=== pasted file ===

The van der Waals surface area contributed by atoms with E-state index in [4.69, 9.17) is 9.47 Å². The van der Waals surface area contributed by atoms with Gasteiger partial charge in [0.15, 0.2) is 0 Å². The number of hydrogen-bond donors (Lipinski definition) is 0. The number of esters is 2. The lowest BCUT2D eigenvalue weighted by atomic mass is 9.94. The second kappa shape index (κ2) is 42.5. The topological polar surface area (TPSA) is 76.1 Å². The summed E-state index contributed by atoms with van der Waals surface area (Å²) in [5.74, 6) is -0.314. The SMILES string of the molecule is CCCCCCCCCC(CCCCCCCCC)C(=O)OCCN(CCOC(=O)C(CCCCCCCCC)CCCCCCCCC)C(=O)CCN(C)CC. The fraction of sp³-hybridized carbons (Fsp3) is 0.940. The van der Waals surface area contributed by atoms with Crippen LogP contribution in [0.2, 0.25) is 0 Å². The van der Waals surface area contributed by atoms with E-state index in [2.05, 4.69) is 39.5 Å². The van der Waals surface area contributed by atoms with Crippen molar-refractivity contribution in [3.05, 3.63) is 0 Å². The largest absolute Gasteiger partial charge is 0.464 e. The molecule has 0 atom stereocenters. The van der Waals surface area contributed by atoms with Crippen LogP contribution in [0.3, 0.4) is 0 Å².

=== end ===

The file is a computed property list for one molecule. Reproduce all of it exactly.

The van der Waals surface area contributed by atoms with E-state index in [4.69, 9.17) is 9.47 Å². The van der Waals surface area contributed by atoms with Gasteiger partial charge in [0.15, 0.2) is 0 Å². The number of hydrogen-bond donors (Lipinski definition) is 0. The number of esters is 2. The lowest BCUT2D eigenvalue weighted by atomic mass is 9.94. The second kappa shape index (κ2) is 42.5. The topological polar surface area (TPSA) is 76.1 Å². The summed E-state index contributed by atoms with van der Waals surface area (Å²) in [5.74, 6) is -0.314. The SMILES string of the molecule is CCCCCCCCCC(CCCCCCCCC)C(=O)OCCN(CCOC(=O)C(CCCCCCCCC)CCCCCCCCC)C(=O)CCN(C)CC. The fraction of sp³-hybridized carbons (Fsp3) is 0.940. The van der Waals surface area contributed by atoms with Crippen LogP contribution in [0.2, 0.25) is 0 Å². The van der Waals surface area contributed by atoms with E-state index in [2.05, 4.69) is 39.5 Å². The van der Waals surface area contributed by atoms with Crippen molar-refractivity contribution in [3.05, 3.63) is 0 Å². The largest absolute Gasteiger partial charge is 0.464 e. The molecule has 0 atom stereocenters. The van der Waals surface area contributed by atoms with Crippen LogP contribution in [0.3, 0.4) is 0 Å².